When the Walt Disney Co. announced last week that it had plans to make “Star Wars” spinoffs, including a film about a young Han Solo, my mind went straight to Lando Calrissian. The role, first played by Billy Dee Williams in 1980’s “Star Wars Episode V: The Empire Strikes Back,” is iconic in the world of black science-fiction characters. The question is, who could play a young Calrissian now?
One reader suggested Mos Def, who made his science fiction debut in 2005’s “Hitchhiker’s Guide to the Galaxy,” a film version of the hilarious classic series by Douglas Adams. And though I agree that Mos Def, born Dante Smith, might be a good box-office draw, he’s too much of his own character to be believable as Lando.
My colleague Matt Liddi is my go-to guy for all “Star Wars” hard-liner opinions — he owns a scale model of the Millenium Falcon, complete with blast-damage paint job. He thinks television star James Lesure would be a good pick. For me, he’s too bulky as a man and he’s bald. Lando was “skinny pimping” for lack of a better term, and his hairdo was definitely a part of his mystique.
I reached out to Williams for comment but only got a boilerplate reply. “I am in the dark with the actual plans that Disney and Lucasfilm have for the future of the ‘Star Wars’ universe. I have heard the same rumors that the fans heard, that a new trilogy is being made, that spin-offs may be made,” he said in a statement. “I assure you that I would absolutely love to reprise my role of Lando Calrissian. . . . It’s a lot of fun to keep Lando alive and I am eager to do it again, on film, when I get the call.”
It doesn’t seem like Williams wants to let go. But any new film would require a much younger man, per the story line.
A friend of mine suggested Tequan Richmond, who played Drew on “Everybody Hates Chris” and has been on “General Hospital.” He was a kid-show star, which would smartly draw another generation to the screen for Disney.
My first thought to play Lando was Isaiah Mustafa, the former NFL player made famous for his work in Old Spice commercials. He’s got the swagger, the voice and the suave, with a wink demeanor befitting of playing Cloud City’s administrator. But he’s 40. That’s just a bit too old to pull off the role. Alas.
My second pick would be Terrence Jenkins. The former “106 & Park” host on BET and current E! News host’s largest role so far was in last year’s “Think Like a Man,” an ensemble comedy based on Steve Harvey’s book of the same name. And though he may not have the gravitas — yet — of Williams, as a career arc, he’s definitely on his way.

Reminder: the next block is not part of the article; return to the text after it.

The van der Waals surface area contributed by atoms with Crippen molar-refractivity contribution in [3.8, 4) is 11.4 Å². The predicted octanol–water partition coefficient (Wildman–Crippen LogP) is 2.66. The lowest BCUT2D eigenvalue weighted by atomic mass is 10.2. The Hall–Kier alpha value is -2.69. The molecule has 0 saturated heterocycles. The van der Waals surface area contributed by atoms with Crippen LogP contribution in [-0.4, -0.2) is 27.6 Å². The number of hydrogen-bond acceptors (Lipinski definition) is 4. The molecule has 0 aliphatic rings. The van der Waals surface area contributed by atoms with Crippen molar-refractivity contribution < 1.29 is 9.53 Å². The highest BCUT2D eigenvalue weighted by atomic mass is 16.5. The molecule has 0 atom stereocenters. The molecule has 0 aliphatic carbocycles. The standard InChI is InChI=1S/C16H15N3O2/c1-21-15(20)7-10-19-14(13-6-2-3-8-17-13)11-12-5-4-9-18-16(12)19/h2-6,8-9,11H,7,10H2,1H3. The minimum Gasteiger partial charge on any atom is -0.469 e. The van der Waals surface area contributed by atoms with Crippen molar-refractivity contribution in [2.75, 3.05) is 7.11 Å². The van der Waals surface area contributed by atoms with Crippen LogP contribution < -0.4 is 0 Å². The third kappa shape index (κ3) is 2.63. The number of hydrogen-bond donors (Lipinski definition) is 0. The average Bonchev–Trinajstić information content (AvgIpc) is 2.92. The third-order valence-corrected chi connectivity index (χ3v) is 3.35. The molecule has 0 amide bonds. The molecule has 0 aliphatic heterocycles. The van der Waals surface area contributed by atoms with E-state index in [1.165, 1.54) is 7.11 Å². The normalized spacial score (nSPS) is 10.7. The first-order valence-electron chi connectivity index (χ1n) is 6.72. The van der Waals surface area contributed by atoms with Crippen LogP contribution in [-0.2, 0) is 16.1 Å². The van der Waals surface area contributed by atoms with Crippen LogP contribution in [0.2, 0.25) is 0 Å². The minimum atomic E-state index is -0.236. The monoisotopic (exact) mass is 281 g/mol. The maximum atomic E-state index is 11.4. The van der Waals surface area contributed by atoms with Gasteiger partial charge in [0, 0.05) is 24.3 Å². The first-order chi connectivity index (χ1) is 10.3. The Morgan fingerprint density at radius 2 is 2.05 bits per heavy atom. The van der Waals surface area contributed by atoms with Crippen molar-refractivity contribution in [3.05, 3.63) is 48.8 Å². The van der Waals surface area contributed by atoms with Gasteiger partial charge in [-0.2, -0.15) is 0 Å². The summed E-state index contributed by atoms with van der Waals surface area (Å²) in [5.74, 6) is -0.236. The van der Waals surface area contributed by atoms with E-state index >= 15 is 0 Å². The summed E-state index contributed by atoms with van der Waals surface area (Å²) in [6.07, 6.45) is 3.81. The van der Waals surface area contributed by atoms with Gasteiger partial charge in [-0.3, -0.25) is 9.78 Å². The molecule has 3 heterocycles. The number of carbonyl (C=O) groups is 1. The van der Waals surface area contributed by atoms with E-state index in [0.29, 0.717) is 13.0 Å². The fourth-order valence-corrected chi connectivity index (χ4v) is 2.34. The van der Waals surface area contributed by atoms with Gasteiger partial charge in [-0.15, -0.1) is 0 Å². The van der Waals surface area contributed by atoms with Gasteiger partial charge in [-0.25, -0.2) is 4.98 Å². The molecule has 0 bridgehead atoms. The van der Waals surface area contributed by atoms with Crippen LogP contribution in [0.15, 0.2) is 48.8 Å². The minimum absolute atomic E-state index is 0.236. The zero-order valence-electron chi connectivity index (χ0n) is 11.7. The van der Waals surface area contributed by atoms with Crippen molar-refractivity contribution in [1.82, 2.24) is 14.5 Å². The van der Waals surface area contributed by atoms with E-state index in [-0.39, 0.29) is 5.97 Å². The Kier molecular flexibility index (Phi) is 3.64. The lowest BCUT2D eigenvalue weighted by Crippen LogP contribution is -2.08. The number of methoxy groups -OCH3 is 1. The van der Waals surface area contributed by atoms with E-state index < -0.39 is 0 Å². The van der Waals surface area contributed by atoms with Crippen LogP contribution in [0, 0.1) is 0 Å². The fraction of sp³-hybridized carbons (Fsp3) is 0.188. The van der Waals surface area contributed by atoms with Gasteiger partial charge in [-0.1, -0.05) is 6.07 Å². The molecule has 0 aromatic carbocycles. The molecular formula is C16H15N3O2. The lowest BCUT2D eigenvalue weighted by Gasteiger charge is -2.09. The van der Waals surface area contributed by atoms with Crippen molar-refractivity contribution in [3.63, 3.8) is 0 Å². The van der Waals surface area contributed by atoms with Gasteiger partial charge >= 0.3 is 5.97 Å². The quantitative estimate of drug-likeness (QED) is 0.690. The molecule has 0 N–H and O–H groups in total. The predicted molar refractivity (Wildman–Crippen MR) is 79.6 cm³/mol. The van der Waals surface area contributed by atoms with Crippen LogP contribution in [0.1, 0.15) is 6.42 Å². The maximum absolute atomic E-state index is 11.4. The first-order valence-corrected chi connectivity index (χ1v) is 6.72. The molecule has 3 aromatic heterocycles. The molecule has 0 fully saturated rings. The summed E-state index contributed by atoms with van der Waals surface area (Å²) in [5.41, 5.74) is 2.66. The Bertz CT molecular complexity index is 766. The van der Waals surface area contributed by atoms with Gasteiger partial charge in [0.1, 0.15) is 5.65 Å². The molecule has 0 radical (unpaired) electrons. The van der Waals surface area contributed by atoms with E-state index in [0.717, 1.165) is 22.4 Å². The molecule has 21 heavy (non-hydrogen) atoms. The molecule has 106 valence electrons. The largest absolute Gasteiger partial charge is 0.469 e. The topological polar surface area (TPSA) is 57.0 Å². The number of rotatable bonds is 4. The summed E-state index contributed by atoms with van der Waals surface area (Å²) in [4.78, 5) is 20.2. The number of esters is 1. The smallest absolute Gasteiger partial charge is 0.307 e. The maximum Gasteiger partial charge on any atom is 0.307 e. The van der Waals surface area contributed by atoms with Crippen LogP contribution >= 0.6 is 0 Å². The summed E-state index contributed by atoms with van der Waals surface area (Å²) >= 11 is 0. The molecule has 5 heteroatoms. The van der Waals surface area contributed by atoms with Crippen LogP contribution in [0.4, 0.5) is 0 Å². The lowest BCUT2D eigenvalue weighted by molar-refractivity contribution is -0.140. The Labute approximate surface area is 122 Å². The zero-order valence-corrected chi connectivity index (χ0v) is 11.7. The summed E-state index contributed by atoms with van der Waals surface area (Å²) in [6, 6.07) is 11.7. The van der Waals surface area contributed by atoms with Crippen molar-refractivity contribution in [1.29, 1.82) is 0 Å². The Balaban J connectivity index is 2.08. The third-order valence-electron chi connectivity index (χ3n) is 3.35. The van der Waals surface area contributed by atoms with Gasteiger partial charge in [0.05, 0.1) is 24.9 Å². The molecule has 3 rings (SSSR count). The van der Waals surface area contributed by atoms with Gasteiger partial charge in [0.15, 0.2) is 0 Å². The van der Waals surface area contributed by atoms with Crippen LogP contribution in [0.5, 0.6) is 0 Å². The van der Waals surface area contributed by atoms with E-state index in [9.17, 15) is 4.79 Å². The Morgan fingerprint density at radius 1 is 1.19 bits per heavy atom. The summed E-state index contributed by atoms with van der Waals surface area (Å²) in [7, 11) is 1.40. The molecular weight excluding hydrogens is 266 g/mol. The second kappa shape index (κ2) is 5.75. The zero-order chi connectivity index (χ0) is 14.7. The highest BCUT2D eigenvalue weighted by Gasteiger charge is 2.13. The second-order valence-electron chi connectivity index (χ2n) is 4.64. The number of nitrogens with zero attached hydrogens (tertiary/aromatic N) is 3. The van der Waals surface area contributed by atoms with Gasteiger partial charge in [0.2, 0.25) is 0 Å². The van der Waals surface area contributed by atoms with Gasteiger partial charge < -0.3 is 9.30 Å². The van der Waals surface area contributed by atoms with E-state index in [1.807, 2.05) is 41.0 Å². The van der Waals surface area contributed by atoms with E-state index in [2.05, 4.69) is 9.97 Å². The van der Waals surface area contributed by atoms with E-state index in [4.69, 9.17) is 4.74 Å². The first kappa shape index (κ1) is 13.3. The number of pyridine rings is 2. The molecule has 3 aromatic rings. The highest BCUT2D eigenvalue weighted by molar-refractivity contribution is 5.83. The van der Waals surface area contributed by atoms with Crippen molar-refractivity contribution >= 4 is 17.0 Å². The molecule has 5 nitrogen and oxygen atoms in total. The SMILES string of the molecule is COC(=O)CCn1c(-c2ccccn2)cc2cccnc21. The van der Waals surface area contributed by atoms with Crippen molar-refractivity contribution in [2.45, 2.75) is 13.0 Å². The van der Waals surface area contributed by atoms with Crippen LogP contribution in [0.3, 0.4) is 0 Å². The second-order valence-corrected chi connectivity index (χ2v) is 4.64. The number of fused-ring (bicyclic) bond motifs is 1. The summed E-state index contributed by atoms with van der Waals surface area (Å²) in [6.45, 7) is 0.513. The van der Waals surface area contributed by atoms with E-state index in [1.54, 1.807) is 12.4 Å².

But the guy that I think would be best for this role is Columbus Short. You might know him from “You Got Served” or “Stomp the Yard,” but he’s recently been holding it down on “Scandal” as Harrison Wright. That’s where he’s shown his stuff as a slick talker, or, if you will, a guy who’d have no qualms trying to mack your girl right in front of you.
The burden of playing a young Lando is a large one. For kids of my generation, he was the first, and to an extent only, black science-fiction ”hero” on any level, as far as men are concerned. Over the years, we got Geordi La Forge, played by the esteemed LeVar Burton on “Star Trek: The Next Generation,” as well as Benjamin Sisko, played by Avery Brooks on “Star Trek: Deep Space Nine.” But nothing on “Star Trek” was ever considered remotely cool.
There was also Morpheus, from the “Matrix” franchise, which to me seemed more like Laurence Fishburne playing himself than anything. Which was tremendous, by the way. Then, of course, there was Samuel Jackson as Jedi Mace Windu in the latest “Star Wars” trilogy. He did well, yet it was nothing special.
But Lando was everything. Nobody ever made the job “administrator of facilities” sound so fly. Although he wasn’t a main character, per se, he wasn’t a sidekick either. He could hold his own in the galaxy.
If a Han Solo spinoff movie happens, the fulcrum to the movie will be the Calrissian role. If Disney blows it, the rush to see it may end up as the shortest offensive of all time.
Yates is a columnist for The RootDC.